The officer that seized the asset must then complete and forward a Seizure/Forfeiture Notice & Receipt with a copy of the Arrest Information, form U-10.100, or an electronic incident report to the Seizure/Forfeiture Unit before the end of their tour of duty. A copy of the Seizure/Forfeiture Notice & Receipt must be included in the felony packet.

The officer must check Box 104 for “Requesting Forfeiture” on the Arrest Information form and include the following statements in the first paragraph of the narrative: “Property seized as evidence, held under ORC 2981, et al.: Property subject to forfeiture under ORC 2981, et al.,” and provide specific details for how the seizure complies with this law. Information about the seizure must also be included on the Criminal Investigation Summary, form I-20.125, if applicable.

Within 14 days of the initial seizure, the officer that seized the money or property must send any additional paperwork to the Seizure/Forfeiture Unit.

Any requests to forfeit assets is processed by the Seizure/Forfeiture Unit in a timely manner according to the ORC. Priority is given to felony cases. Any officer with the Columbus Police Department who seizes money or property for forfeiture must immediately notify the Public Accountability Subdivision Deputy Chief and appropriate county prosecutor’s office of all Division-related federal seizure/forfeiture actions.

After the Public Accountability Subdivision Deputy Chief is notified of the Division’s involvement in a federal seizure/ forfeiture action, the Deputy chief must seek input from the chain of command of the officer/unit involved in the action, the Seizure/Forfeiture Unit, and the Legal Advisor’s Office.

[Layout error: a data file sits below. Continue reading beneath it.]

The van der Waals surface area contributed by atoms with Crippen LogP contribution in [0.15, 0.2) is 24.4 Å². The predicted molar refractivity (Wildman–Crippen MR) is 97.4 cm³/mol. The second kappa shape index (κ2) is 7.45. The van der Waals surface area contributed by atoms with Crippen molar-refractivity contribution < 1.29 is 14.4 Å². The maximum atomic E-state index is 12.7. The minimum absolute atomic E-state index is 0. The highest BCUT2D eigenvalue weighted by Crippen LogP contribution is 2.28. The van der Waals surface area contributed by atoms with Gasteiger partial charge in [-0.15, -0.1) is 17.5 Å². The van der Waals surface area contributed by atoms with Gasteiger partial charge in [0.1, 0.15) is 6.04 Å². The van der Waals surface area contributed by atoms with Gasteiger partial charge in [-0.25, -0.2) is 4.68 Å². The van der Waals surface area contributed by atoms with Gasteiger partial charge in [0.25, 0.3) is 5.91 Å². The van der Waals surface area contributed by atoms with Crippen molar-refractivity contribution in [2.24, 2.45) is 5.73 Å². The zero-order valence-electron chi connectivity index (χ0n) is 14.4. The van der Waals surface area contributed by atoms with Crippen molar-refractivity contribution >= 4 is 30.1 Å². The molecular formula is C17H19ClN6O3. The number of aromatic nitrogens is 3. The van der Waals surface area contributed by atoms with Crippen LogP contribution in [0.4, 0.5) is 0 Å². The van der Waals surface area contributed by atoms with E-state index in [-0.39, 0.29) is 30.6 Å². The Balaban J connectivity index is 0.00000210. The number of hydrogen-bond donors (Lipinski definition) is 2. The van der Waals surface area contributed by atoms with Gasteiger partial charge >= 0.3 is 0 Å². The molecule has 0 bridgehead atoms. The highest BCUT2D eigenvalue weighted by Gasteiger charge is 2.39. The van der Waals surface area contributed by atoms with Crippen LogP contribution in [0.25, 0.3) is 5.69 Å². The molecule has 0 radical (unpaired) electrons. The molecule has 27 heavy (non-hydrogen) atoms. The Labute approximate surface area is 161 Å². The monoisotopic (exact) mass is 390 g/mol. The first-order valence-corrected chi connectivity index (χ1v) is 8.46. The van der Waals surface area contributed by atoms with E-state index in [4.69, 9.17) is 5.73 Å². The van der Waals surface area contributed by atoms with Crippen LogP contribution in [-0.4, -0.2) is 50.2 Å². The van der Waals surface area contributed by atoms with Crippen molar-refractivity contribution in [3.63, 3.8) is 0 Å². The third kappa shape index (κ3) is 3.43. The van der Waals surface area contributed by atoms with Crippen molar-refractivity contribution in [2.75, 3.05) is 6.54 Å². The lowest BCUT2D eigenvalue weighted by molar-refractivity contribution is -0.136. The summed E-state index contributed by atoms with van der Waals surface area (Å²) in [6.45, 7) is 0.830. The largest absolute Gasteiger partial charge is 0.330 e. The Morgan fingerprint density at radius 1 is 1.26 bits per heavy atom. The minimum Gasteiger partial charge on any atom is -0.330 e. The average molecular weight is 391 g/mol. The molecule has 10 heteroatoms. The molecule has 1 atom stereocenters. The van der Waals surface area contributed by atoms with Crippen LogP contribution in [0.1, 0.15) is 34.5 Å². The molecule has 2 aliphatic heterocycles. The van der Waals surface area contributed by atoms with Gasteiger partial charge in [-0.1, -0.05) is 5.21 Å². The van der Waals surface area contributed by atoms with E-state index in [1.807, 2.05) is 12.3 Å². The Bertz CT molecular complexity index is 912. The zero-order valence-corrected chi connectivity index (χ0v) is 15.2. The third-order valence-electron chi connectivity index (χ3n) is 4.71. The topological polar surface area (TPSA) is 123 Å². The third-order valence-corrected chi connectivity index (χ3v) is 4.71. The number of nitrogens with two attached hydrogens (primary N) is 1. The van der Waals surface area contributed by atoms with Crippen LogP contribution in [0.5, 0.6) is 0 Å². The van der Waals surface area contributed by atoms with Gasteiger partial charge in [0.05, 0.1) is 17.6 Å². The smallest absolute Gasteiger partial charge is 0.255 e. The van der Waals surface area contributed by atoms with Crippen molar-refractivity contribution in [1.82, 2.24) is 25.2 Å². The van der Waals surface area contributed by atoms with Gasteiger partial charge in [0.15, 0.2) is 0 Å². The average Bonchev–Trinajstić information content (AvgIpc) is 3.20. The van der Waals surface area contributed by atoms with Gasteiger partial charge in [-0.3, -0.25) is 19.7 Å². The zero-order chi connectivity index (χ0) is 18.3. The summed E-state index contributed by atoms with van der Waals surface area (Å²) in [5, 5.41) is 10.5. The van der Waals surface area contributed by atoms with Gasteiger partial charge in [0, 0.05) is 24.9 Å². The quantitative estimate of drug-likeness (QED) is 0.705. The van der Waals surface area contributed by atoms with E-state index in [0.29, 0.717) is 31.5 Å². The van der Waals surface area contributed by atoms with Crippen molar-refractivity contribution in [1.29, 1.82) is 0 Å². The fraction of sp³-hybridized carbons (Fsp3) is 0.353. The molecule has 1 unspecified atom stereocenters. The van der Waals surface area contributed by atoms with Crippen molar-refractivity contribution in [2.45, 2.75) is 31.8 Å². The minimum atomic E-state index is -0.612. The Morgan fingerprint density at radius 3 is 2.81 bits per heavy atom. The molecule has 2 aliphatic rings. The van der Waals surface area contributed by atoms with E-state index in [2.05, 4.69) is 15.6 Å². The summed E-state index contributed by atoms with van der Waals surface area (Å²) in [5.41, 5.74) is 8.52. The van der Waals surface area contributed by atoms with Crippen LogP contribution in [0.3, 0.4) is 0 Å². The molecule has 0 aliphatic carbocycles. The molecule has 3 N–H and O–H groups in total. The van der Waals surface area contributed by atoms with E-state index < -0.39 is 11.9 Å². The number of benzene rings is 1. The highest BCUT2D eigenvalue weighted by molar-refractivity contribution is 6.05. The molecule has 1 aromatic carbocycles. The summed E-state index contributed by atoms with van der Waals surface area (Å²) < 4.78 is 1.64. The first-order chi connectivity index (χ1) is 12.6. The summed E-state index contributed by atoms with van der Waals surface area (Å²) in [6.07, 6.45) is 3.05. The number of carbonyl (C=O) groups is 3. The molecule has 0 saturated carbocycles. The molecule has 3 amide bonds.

The Deputy Chief will approve or disapprove taking the action to the federal level in accordance with the ORC and Division policy.

When officers with the Columbus Police Department seize a vehicle for forfeiture, they must complete an Impounded Vehicle Inventory, form A-32.107, and follow the “Impounding and Towing” directive. Any evidence found in the vehicle must be submitted to the Property Control Unit (PCU).

The procedures outlined in Section III-A-1 of Directive 6.03 must be used for any vehicle or property that is to be submitted to the court for forfeiture. Vehicles being submitted to the court for forfeiture must be placed in a “hold” status in the electronic impounding system.

This article was last updated on Friday, April 9, 2021.

  • Brian Joslyn was named Best Lawyer in 2019 by Birdeye.
  • Columbus CEO magazine has yearly selections for the best attorneys in Columbus Ohio. Brian Joslyn has been identified as one of the most highly skilled attorneys across central Ohio.
  • Brian Joslyn has earned recognition for community leadership by Lawyer LegionLawyer Legion
  • Preeminent Attorney Award. Peer rated for highest level of professional exellence.
  • The Better Business Bureau (BBB), founded in 1912, is a private, nonprofit organization whose self-described mission is to focus on advancing marketplace trust.

Schedule Your Free Consultation

Begin Your
Defense Today
Joslyn Law Firm Group Photo Joslyn Law Firm Group Photo

Use the form below to request your free and confidential consultation with one of our attorneys.